One of the most overlooked aspects of a home is the caulking (or sealant). The protective and aesthetic benefits of a new paint job or new roof are obvious and nice to look at. But what about the thing that keeps out unwanted water, air, dust, insects, and sometimes can help in firestopping?
Caulking is typically found in the corners of windows, chimneys, roofs, siding, sinks, or any other place where two types of building materials meet and need to be sealed. The main purpose of caulking is to ensure that there is no leakage between the materials. In fact, proper caulking can save you up to 30% or more on your energy bills. Therefore, it wouldn’t hurt to check on your caulking once in a while.
When Should I Check The Caulking?
The best part about doing an inspection on your caulking is that it only takes a few minutes to do. You can do it while you’re already outside doing yard work, cleaning gutters, or anything else you need to do around the house.
Overall though, follow these guidelines:
New Home – If you have a newly built house, a lot of the settling takes place in the first year. Make sure to check it and be prepared to possibly have it replaced within the first year to make sure everything is properly sealed.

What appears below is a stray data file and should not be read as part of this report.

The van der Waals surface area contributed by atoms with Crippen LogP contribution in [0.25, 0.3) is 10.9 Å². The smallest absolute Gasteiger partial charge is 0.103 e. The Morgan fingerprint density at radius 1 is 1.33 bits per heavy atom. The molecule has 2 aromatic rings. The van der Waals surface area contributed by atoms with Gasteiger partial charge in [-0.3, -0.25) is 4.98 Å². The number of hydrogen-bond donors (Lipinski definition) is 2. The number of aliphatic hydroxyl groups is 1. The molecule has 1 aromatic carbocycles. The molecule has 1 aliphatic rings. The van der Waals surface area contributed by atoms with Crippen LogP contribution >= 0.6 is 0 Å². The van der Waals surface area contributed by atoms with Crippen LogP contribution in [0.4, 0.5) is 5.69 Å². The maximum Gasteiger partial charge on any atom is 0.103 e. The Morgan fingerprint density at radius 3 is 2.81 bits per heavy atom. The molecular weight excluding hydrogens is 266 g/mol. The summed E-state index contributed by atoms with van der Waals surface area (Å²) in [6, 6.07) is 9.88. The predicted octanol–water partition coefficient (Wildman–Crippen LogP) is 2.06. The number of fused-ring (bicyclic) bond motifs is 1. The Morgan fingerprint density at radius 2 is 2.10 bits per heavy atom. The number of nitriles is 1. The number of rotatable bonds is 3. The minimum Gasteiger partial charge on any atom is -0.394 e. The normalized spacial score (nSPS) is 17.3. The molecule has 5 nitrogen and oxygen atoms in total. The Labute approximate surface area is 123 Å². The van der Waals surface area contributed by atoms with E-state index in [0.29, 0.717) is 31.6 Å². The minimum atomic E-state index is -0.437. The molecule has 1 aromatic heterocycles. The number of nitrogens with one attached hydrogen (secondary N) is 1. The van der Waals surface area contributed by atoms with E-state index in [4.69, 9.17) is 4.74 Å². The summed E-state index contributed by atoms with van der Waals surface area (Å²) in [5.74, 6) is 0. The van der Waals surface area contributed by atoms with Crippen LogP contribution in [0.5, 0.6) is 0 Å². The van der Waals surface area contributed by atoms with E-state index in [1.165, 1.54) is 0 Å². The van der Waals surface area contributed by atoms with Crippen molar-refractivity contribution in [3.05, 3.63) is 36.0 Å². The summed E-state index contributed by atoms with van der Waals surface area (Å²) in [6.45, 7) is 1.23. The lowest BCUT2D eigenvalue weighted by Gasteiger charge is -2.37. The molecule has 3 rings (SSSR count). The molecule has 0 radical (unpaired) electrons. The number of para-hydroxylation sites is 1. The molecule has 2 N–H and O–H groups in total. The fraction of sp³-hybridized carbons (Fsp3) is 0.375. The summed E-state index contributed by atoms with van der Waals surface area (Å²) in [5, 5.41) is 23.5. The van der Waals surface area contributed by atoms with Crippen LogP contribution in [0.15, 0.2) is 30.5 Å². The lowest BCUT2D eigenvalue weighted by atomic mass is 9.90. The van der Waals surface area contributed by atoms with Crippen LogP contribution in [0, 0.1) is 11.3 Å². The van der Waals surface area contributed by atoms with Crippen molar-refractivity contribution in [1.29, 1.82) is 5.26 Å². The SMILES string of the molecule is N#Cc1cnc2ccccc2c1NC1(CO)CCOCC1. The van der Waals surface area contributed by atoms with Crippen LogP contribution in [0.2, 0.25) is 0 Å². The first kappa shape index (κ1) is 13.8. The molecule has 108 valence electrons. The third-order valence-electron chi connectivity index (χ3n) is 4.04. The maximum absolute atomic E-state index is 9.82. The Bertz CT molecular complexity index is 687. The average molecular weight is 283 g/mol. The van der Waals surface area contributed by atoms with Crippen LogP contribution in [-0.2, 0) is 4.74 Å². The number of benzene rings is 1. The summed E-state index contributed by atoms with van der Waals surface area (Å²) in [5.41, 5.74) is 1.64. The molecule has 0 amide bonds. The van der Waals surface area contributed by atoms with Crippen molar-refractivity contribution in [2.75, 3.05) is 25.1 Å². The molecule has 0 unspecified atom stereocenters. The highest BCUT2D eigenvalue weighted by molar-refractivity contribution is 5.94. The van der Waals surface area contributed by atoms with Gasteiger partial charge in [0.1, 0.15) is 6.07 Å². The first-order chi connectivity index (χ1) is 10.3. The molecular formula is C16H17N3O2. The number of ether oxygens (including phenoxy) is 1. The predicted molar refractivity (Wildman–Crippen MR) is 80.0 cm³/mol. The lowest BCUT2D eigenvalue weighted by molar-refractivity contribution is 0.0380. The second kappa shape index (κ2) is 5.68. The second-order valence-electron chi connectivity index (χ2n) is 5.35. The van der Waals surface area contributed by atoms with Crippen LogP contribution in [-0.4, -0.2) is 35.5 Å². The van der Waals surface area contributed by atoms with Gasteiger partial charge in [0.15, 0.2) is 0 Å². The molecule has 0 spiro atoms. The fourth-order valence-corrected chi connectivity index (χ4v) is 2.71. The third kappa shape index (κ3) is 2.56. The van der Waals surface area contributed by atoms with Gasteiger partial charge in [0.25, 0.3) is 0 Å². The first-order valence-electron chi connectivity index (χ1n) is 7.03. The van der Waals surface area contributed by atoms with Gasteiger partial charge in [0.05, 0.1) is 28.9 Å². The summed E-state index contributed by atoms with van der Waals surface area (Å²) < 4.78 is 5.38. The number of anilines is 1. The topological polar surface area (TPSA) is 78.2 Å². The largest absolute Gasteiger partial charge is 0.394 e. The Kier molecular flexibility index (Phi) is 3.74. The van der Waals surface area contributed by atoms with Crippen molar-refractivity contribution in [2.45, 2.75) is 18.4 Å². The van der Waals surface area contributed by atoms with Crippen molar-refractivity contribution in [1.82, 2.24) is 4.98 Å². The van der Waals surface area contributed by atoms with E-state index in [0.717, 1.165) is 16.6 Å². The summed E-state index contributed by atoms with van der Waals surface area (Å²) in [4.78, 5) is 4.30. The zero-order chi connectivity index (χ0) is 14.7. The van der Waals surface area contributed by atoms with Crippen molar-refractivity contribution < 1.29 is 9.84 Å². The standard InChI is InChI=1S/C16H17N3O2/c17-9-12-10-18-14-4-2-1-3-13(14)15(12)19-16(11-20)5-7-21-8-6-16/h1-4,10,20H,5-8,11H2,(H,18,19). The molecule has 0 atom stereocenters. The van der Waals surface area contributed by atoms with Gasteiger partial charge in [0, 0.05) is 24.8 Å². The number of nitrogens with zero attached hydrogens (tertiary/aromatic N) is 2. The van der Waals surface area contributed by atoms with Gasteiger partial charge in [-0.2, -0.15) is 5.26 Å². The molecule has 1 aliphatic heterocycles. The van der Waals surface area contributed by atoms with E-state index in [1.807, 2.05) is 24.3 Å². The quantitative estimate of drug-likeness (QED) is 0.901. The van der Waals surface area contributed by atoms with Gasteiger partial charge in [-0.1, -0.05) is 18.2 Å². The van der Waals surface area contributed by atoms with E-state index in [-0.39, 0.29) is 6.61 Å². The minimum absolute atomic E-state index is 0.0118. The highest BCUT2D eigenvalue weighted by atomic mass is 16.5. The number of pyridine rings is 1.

Established Home – If you are living in a home that has already been around for a while, it may be wise to have it redone every 5 years (depending on the quality of the caulking). At minimum, check it every year to stay ahead of things.
Higher Energy Bills – If you notice an increase on your energy bills without any other changes, it might be due to some air leakage from damaged caulk. It would be a good idea to double check the exterior caulking especially and see if it’s cracked or peeling.
How Do I Check The Caulking?
Check the caulking around fixtures such as bathtubs, showers, sinks, and pipes. See if it is loose, cracking, chipping, or peeling.
Check around windows, siding, frames (door, window, garage, etc…), and any other place that should be sealed. See if the sealant is loose or cracking.
How Do I Fix The Problem?
Living in a condo, the interior work will typically be handled by you. It is important to stay on top of these things, as leaks could affect other owners, leaving you with a large bill. Additionally, if you suspect you have a water leak make sure to check out our article on How To Tell If You Have A Water Leak In Your Condo.
Here is a quick 2-minute video on how to caulk your interior windows.
Most condos consider the exterior work part of a common area, and should be covered by your reserve fund. If you notice your exterior caulking need some work, there is a good chance that your fellow homeowners need it too. Check with your manager to see when the last time caulking was done, and when they had planned to redo it.